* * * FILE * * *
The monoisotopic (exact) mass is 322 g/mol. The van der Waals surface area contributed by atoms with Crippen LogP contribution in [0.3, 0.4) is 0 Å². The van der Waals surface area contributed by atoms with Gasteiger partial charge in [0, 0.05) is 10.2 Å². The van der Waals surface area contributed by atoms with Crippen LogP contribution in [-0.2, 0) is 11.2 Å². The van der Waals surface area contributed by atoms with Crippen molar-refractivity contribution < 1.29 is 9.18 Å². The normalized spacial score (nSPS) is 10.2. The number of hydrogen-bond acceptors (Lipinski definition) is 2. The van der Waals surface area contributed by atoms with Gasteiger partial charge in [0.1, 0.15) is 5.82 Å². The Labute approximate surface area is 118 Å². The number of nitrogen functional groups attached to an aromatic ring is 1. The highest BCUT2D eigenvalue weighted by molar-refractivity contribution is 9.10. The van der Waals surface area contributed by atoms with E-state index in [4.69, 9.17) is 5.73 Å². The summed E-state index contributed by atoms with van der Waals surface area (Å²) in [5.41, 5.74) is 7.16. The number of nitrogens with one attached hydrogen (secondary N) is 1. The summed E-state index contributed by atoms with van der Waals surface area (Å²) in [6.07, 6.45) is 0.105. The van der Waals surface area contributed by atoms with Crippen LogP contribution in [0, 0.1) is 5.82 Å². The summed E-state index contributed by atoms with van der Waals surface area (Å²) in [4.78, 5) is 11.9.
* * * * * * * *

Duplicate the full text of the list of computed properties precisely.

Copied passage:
The monoisotopic (exact) mass is 322 g/mol. The van der Waals surface area contributed by atoms with Crippen LogP contribution in [0.3, 0.4) is 0 Å². The van der Waals surface area contributed by atoms with Gasteiger partial charge in [0, 0.05) is 10.2 Å². The van der Waals surface area contributed by atoms with Crippen LogP contribution in [-0.2, 0) is 11.2 Å². The van der Waals surface area contributed by atoms with Crippen molar-refractivity contribution < 1.29 is 9.18 Å². The normalized spacial score (nSPS) is 10.2. The number of hydrogen-bond acceptors (Lipinski definition) is 2. The van der Waals surface area contributed by atoms with Gasteiger partial charge in [0.1, 0.15) is 5.82 Å². The Labute approximate surface area is 118 Å². The number of nitrogen functional groups attached to an aromatic ring is 1. The highest BCUT2D eigenvalue weighted by molar-refractivity contribution is 9.10. The van der Waals surface area contributed by atoms with E-state index in [4.69, 9.17) is 5.73 Å². The summed E-state index contributed by atoms with van der Waals surface area (Å²) in [5.41, 5.74) is 7.16. The number of nitrogens with one attached hydrogen (secondary N) is 1. The summed E-state index contributed by atoms with van der Waals surface area (Å²) in [6.07, 6.45) is 0.105. The van der Waals surface area contributed by atoms with Crippen LogP contribution in [0, 0.1) is 5.82 Å². The summed E-state index contributed by atoms with van der Waals surface area (Å²) in [4.78, 5) is 11.9.